Kazan, Elia 1909-2003

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KAZAN, Elia 1909-2003


See index for CA sketch: Born September 7, 1909, in Constantinople (now Istanbul), Turkey; died September 28, 2003, in Manhattan, NY. Film and stage director, actor, and author. One of the most important stage and film directors of the twentieth century, Kazan was a Tony and Oscar winner whose credits include the Broadway hits Death of a Salesman, Tea and Sympathy, and Cat on a Hot Tin Roof and the Hollywood classics East of Eden, On the Waterfront, and Viva Zapata!; later in his life he also became a bestselling novelist. Brought to the United States by his family before World War I, Kazan, whose original family name had been Kazanjoglous before his father shortened it, attended school in New York City and New Rochelle. He then went to Williams College, where he received his bachelor's degree in 1930, and the Yale School of Drama, where he studied for the next two years. After leaving Yale, he joined the Group Theater in New York City, where he acted in such plays as Golden Boy and The Gentle People. The Group Theater harbored a Communist cell group during the 1930s, and Kazan even joined the American Communist Party for a couple of years before he left the party after refusing to support its move to take over the Group Theater; his involvement with the Communists would later come back to haunt him, however. Meanwhile, Kazan was developing his own theories of directing, which combined the Stanislavski method with a more technical method emulating that of actor Osgood Perkins at the Theater Guild, where Kazan had been an assistant stage manager for a time. Beginning to direct plays by 1935, he soon established a reputation with the 1942 production of Cafe Crown, and in 1947 he founded the Actors Studio with Cheryl Crawford and Robert Lewis. Here, the director helped create an active learning center that would produce such acclaimed actors as Dustin Hoffman and Robert De Niro. By the 1940s, Kazan had also become a favorite director for playwrights Tennessee Williams and Arthur Miller, and he directed such hits as Williams's A Streetcar Named Desire and Miller's All My Sons and Death of a Salesman. Kazan was also venturing into Hollywood by the 1940s, directing A Tree Grows in Brooklyn (1945), Pinky (1949), and A Face in the Crowd (1957), as well as the movie version of Streetcar and the 1955 adaptation of John Steinbeck's East of Eden. Kazan earned a reputation for being an "actor's director," helping to make stars out of such actors as Marlon Brando, James Dean, Warren Beatty, Karl Malden, Lee Remick, and Jack Palance, among many others. But Kazan hit a rough spot in the 1950s, when he was called before the House Un-American Activities Committee led by Senator Joseph McCarthy. Kazan, an admitted former Communist, was asked to provide names of other people he had known to be involved in the party. At first, Kazan resisted, but when he realized that he really did not see anything admirable to defend in the Communists, a political group he had abandoned, he gave several names to the committee. His testimony cost him many of his friends; however, it kept him from being blacklisted. After the success of On the Waterfront, he found his career on solid ground. Other successes were to be found on Broadway, including Camino Real (1953) and Cat on a Hot Tin Roof (1955), but by the 1960s Kazan felt that production costs for Broadway productions were becoming too high, and he increasingly turned to writing novels and screenplays. His first novel, America America (1962), was strongly autobiographical and received critical acclaim; he also wrote the screenplay version, which was released the next year. Other novels followed, such as The Arrangement (1966), The Understudy (1974), and The Anatolian (1982), which he directed and produced in a movie version that year. Kazan's last film, Beyond the Aegean (1989), was also published in book form by the director in 1994. As a director, Kazan has been criticized occasionally for being too idealistic and simplistic, and resorting to easy or contrived conclusions to his films; the director himself has admitted to some limitations and has even called himself a "mediocre" director. Yet despite such modesty, there is no doubt that Kazan has been a major influence both on Broadway and in Hollywood. His many accomplishments were acknowledged in 1999 when he received an Oscar for lifetime achievement.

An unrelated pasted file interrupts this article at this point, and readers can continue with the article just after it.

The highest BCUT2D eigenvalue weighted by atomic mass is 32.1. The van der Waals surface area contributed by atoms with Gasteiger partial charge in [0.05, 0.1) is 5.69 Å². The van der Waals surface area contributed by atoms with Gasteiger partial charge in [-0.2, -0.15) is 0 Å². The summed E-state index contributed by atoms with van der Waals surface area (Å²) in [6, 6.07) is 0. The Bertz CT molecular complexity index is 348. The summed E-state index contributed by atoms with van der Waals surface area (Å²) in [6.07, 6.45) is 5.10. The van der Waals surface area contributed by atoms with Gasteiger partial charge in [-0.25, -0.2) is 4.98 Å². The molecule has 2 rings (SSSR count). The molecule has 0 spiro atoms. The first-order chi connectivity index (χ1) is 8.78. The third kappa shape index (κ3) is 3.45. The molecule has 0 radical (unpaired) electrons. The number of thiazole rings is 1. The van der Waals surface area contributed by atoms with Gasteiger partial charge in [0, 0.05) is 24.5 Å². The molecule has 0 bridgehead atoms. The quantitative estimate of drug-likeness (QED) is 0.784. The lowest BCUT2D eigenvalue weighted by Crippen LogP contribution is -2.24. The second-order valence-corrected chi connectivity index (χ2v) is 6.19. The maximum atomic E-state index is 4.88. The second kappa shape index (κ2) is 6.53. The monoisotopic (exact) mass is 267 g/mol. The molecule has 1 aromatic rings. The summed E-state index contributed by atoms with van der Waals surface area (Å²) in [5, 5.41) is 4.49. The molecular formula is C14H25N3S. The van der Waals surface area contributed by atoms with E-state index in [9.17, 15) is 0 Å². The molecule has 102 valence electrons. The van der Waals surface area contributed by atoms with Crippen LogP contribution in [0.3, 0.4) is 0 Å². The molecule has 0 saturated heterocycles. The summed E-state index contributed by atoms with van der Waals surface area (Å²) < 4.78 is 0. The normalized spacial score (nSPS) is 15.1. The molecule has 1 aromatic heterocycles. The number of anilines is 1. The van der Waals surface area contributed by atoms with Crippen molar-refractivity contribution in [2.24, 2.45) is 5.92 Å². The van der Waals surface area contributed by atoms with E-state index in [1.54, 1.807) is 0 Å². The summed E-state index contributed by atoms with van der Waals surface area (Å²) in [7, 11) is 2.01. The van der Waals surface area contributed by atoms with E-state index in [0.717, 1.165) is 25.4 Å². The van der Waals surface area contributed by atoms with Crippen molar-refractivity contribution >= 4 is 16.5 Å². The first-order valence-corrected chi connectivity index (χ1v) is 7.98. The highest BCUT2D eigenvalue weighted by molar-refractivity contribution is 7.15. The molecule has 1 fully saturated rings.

International Dictionary of Films and Filmmakers, fourth edition, Volume 2: Directors, St. James (Detroit, MI), 2000.


Chicago Tribune, September 29, 2003, Section 2, pp. 1, 6.

Los Angeles Times, September 29, 2003, pp. A1, A20.

New York Times, September 29, 2003, pp. A1, A20.

Washington Post, September 29, 2003, pp. A1, A29.